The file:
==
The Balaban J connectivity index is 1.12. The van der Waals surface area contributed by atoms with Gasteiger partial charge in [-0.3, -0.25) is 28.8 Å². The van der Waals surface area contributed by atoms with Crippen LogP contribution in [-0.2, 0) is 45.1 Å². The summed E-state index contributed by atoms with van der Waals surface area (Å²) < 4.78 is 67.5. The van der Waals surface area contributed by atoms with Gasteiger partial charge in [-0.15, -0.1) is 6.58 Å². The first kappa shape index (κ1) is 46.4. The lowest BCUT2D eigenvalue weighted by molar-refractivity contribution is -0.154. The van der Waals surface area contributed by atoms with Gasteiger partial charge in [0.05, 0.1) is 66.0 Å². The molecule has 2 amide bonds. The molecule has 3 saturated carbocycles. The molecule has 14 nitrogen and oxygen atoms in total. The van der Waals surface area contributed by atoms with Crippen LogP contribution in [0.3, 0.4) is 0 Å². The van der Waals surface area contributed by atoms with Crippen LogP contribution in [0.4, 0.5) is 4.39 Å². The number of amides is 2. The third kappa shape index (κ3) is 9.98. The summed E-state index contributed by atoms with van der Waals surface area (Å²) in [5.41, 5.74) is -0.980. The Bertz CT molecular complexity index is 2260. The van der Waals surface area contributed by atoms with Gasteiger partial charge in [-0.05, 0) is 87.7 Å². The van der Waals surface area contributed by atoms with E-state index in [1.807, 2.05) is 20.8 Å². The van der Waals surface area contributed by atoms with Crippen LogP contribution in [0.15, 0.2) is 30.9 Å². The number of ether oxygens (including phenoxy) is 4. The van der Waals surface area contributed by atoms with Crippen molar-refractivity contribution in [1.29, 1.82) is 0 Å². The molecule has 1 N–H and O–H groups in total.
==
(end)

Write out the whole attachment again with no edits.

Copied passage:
The Balaban J connectivity index is 1.12. The van der Waals surface area contributed by atoms with Gasteiger partial charge in [-0.3, -0.25) is 28.8 Å². The van der Waals surface area contributed by atoms with Crippen LogP contribution in [-0.2, 0) is 45.1 Å². The summed E-state index contributed by atoms with van der Waals surface area (Å²) < 4.78 is 67.5. The van der Waals surface area contributed by atoms with Gasteiger partial charge in [-0.15, -0.1) is 6.58 Å². The first kappa shape index (κ1) is 46.4. The lowest BCUT2D eigenvalue weighted by molar-refractivity contribution is -0.154. The van der Waals surface area contributed by atoms with Gasteiger partial charge in [0.05, 0.1) is 66.0 Å². The molecule has 2 amide bonds. The molecule has 3 saturated carbocycles. The molecule has 14 nitrogen and oxygen atoms in total. The van der Waals surface area contributed by atoms with Crippen LogP contribution in [0.3, 0.4) is 0 Å². The van der Waals surface area contributed by atoms with Crippen LogP contribution in [0.4, 0.5) is 4.39 Å². The number of amides is 2. The third kappa shape index (κ3) is 9.98. The summed E-state index contributed by atoms with van der Waals surface area (Å²) in [5.41, 5.74) is -0.980. The Bertz CT molecular complexity index is 2260. The van der Waals surface area contributed by atoms with Gasteiger partial charge in [-0.05, 0) is 87.7 Å². The van der Waals surface area contributed by atoms with E-state index in [1.807, 2.05) is 20.8 Å². The van der Waals surface area contributed by atoms with Crippen LogP contribution in [0.15, 0.2) is 30.9 Å². The number of ether oxygens (including phenoxy) is 4. The van der Waals surface area contributed by atoms with Crippen molar-refractivity contribution in [1.29, 1.82) is 0 Å². The molecule has 1 N–H and O–H groups in total.